Zimbabwe Torn by Western Banks, Corruption


HARARE, Zimbabwe-People in this country warn that speaking out against the government may lead to one’s disappearance, but this does not prevent people from discussing the corruption of President Mugabe’s administration.

The consensus is that Mugabe’s days are numbered, and he is busy consolidating the great personal wealth he squeezed out of Zimbabwe.

Many think he has lost his mind, citing a couple of examples: First, his expenditure of $50 million dollars daily in the war in the Democratic Republic of the Congo (DRC) at a time when Zimbabweans are struggling to survive

Second, his recent two-week Christmas shopping spree in Europe, where it is said he spent millions.

Price rises for basic commodities have been devastating for Zimbabwe’s population. Bread prices have doubled during the last six months, and gasoline prices have quadrupled.

In protest, the Zimbabwe Congress of Trade Unions organized two highly successful nationwide work stayaways in November. Mugabe responded by banning all strikes and stayaways in the country.

Zimbabwe is one of the world’s richest countries in terms of gold, platinum, wildlife, and other natural resources. Contradictorily, most of the people live in poverty. This is despite the fact that those who have jobs often work six 10-hour days.

Foreign companies, with the help of the International Monetary Fund (IMF) and the World Bank, extract the wealth, paying the workers barely subsistence wages.

Before disbursing a loan, the World Bank and the IMF require that the government wanting the loan must sell off any publicly-owned businesses or property. (In Zimbabwe, the free universal health care the people won in the 1980 revolution has been eliminated.)

Next, the loan money is disbursed to government officials. Then the officials live comfortably for some time while the majority of people continue in abject poverty. Eventually the leaders die or are exiled.

Most of the people who were part of the government leave the country with the money they have embezzled. The majority are left in poverty, but now with large loans and interest payments they are forced to repay.

In Zimbabwe, the people do not have bank accounts or any social security, and unemployment is 50 percent. To make the interest payments, the IMF and World Bank implement Structural Adjustment Policies (SAPs), which eliminate schools, medical facilities, and other social services.

Remaining programs to improve sanitation and provide clean water that survived the original loan requirements are eliminated.

Because of the earlier privatization, the government has no income other than taxation of the people to pay the interest payments. Thus the people who were barely surviving are further enslaved with increasing taxes.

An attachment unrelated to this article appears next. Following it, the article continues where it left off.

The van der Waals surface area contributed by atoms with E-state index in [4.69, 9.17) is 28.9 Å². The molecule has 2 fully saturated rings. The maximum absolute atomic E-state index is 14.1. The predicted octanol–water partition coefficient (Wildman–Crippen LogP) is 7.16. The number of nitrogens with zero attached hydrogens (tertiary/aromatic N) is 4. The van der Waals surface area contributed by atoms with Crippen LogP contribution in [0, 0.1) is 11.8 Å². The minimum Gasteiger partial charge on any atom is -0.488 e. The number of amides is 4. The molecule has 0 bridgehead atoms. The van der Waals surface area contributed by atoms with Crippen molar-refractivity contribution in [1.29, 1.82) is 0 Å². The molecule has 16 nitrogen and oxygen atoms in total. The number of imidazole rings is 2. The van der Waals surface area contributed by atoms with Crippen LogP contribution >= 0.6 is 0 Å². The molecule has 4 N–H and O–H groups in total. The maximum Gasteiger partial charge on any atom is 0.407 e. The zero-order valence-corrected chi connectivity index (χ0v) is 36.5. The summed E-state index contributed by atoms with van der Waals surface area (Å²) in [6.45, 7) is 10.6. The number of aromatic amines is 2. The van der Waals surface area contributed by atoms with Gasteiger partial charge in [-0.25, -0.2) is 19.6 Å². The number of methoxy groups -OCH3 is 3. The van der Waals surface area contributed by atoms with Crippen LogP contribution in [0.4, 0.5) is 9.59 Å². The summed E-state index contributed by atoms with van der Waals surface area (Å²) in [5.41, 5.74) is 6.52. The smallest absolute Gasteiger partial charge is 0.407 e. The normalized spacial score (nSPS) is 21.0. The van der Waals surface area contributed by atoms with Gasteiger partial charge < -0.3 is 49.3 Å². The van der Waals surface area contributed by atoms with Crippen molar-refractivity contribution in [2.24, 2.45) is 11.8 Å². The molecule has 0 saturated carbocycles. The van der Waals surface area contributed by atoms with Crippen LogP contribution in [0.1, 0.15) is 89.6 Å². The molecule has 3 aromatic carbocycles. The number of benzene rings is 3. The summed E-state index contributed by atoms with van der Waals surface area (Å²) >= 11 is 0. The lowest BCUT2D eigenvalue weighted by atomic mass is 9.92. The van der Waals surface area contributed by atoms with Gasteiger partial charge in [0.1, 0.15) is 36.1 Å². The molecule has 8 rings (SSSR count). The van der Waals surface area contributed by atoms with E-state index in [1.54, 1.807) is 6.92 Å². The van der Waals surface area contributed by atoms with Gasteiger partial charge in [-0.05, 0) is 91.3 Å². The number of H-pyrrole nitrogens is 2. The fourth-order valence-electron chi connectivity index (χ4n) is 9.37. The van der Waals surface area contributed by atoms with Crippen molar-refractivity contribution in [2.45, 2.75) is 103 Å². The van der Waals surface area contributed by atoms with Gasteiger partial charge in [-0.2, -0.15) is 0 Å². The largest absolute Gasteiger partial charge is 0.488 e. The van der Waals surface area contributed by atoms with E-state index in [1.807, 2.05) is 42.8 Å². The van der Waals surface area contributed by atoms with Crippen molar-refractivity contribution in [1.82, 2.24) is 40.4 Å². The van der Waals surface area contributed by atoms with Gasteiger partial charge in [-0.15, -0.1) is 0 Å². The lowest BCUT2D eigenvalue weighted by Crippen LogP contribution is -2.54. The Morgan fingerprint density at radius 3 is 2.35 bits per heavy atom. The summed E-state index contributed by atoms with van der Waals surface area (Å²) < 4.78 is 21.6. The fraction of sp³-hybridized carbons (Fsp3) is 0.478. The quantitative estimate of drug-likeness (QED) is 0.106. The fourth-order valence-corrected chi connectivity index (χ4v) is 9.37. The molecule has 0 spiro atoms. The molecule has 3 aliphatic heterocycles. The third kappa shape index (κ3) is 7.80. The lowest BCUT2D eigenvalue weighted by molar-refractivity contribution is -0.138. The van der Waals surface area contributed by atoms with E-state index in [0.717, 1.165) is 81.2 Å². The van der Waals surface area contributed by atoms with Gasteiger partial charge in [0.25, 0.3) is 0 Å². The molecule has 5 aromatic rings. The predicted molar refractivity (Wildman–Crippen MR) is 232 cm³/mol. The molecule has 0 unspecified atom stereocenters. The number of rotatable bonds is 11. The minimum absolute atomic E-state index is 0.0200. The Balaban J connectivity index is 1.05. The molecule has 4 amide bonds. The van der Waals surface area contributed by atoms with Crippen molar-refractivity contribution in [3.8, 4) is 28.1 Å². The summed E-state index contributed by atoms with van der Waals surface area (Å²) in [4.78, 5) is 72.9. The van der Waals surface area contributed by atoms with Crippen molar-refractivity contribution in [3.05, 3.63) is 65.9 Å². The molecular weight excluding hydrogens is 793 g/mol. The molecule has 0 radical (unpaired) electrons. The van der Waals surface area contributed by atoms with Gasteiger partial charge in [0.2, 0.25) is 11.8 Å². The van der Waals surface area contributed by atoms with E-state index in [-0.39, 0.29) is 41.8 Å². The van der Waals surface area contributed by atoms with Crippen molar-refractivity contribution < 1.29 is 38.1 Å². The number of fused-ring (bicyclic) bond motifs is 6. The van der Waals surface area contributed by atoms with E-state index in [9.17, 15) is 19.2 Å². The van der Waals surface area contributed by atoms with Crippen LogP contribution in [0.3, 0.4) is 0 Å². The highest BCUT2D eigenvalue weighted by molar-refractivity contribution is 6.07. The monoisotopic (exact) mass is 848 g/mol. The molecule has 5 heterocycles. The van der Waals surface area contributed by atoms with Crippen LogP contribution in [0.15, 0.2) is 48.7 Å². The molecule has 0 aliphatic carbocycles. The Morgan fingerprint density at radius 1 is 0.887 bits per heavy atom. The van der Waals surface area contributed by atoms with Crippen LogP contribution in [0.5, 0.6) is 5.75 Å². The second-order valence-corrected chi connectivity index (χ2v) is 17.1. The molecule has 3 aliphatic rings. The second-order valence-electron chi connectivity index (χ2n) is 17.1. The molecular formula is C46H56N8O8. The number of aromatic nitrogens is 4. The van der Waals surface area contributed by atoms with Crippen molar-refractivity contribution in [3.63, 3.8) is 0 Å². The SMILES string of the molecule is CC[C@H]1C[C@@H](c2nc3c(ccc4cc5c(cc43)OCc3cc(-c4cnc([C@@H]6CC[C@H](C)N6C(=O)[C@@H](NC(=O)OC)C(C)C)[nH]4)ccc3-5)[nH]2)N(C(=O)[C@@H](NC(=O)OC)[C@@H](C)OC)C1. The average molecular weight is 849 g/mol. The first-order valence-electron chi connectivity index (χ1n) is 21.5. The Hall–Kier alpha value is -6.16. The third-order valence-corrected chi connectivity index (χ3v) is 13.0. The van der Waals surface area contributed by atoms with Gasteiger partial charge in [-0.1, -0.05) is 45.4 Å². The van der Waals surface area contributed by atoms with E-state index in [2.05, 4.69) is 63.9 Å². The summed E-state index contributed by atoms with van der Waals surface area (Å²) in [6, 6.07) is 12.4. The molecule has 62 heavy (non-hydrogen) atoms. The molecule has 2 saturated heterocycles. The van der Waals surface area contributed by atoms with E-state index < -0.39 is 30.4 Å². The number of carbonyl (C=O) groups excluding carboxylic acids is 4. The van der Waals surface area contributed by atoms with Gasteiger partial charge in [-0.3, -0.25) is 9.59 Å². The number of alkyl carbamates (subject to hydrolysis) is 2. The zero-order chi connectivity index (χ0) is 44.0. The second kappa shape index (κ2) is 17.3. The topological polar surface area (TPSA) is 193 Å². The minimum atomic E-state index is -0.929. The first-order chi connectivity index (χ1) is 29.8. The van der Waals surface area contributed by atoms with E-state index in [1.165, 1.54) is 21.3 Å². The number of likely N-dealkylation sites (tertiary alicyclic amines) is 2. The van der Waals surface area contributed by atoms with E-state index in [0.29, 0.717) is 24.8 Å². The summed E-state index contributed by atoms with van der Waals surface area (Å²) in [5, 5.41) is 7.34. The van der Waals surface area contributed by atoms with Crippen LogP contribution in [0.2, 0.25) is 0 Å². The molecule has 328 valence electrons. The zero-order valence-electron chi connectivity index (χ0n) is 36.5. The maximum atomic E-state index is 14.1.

When the people aren’t pushed to their limit by the SAPs, the IMF and World Bank cause the national currency to be devalued in relationship to the hard currency the loan must be repaid in. The IMF and World Bank can make a perpetual nation of slaves through continued currency devaluations. Typically, a nation must repay the loan principal many times over.

People’s health greatly suffers from the process described above. Poverty directly causes disease through malnutrition, a lack of sanitation, and a lack of clean water.

Corrupt leaders use the misery they directly cause to continually call for international aid in the form of loans or donations. The money comes in, the leaders become rich, and the people and the health clinics receive little.

Economic aid to Africa has several purposes. The bottom line is that someone is making a great deal of money.

This is accomplished through a simple mechanism-by first corrupting the leaders of developing countries and then paying these leaders off-in order that the tremendous wealth of the land can be extracted and robbed from the people.

Donations of food have the same effect, as the corrupted government officials distribute it to people or even companies that support the government. Few aid programs actually help the people.

Most of the people in Zimbabwe and other parts of Africa are poor, can barely afford to eat enough calories to survive, and rarely eat fresh vegetables, which are necessary to provide essential nutrients.

Malnutrition is perhaps the main reason people’s immune systems are unable to fend off illness-which contributes to AIDS.

The main way to decrease disease in Africa is to eliminate poverty. The only way to eliminate poverty is to stop interfering with these countries’ autonomy, and to stop subsidizing companies and those they corrupt, who together rob the resources from the people.

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